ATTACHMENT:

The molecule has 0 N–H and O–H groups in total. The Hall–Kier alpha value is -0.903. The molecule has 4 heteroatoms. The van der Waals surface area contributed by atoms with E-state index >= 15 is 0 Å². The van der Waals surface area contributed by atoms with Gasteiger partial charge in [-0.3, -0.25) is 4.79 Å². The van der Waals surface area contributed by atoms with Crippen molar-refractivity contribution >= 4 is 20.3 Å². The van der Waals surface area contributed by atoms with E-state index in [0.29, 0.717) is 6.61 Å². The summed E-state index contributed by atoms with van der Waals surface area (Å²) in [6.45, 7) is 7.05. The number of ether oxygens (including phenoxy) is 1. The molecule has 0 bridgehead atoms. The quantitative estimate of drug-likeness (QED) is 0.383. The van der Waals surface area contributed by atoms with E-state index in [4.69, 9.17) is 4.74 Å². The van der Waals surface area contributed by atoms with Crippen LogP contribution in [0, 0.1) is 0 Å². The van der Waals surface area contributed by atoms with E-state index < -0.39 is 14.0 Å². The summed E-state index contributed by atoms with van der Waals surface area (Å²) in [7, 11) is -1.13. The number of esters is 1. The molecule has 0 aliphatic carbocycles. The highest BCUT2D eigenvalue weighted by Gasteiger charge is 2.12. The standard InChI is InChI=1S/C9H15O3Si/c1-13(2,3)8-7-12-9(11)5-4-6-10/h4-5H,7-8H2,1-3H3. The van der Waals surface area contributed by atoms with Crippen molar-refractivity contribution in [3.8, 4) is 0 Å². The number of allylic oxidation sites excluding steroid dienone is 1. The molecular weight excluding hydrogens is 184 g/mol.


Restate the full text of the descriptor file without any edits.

The molecule has 0 N–H and O–H groups in total. The Hall–Kier alpha value is -0.903. The molecule has 4 heteroatoms. The van der Waals surface area contributed by atoms with E-state index >= 15 is 0 Å². The van der Waals surface area contributed by atoms with Gasteiger partial charge in [-0.3, -0.25) is 4.79 Å². The van der Waals surface area contributed by atoms with Crippen molar-refractivity contribution >= 4 is 20.3 Å². The van der Waals surface area contributed by atoms with E-state index in [0.29, 0.717) is 6.61 Å². The summed E-state index contributed by atoms with van der Waals surface area (Å²) in [6.45, 7) is 7.05. The number of ether oxygens (including phenoxy) is 1. The molecule has 0 bridgehead atoms. The quantitative estimate of drug-likeness (QED) is 0.383. The van der Waals surface area contributed by atoms with E-state index in [4.69, 9.17) is 4.74 Å². The van der Waals surface area contributed by atoms with Crippen LogP contribution in [0, 0.1) is 0 Å². The van der Waals surface area contributed by atoms with E-state index < -0.39 is 14.0 Å². The summed E-state index contributed by atoms with van der Waals surface area (Å²) in [7, 11) is -1.13. The number of esters is 1. The molecule has 0 aliphatic carbocycles. The highest BCUT2D eigenvalue weighted by Gasteiger charge is 2.12. The standard InChI is InChI=1S/C9H15O3Si/c1-13(2,3)8-7-12-9(11)5-4-6-10/h4-5H,7-8H2,1-3H3. The van der Waals surface area contributed by atoms with Crippen molar-refractivity contribution in [3.8, 4) is 0 Å². The number of allylic oxidation sites excluding steroid dienone is 1. The molecular weight excluding hydrogens is 184 g/mol.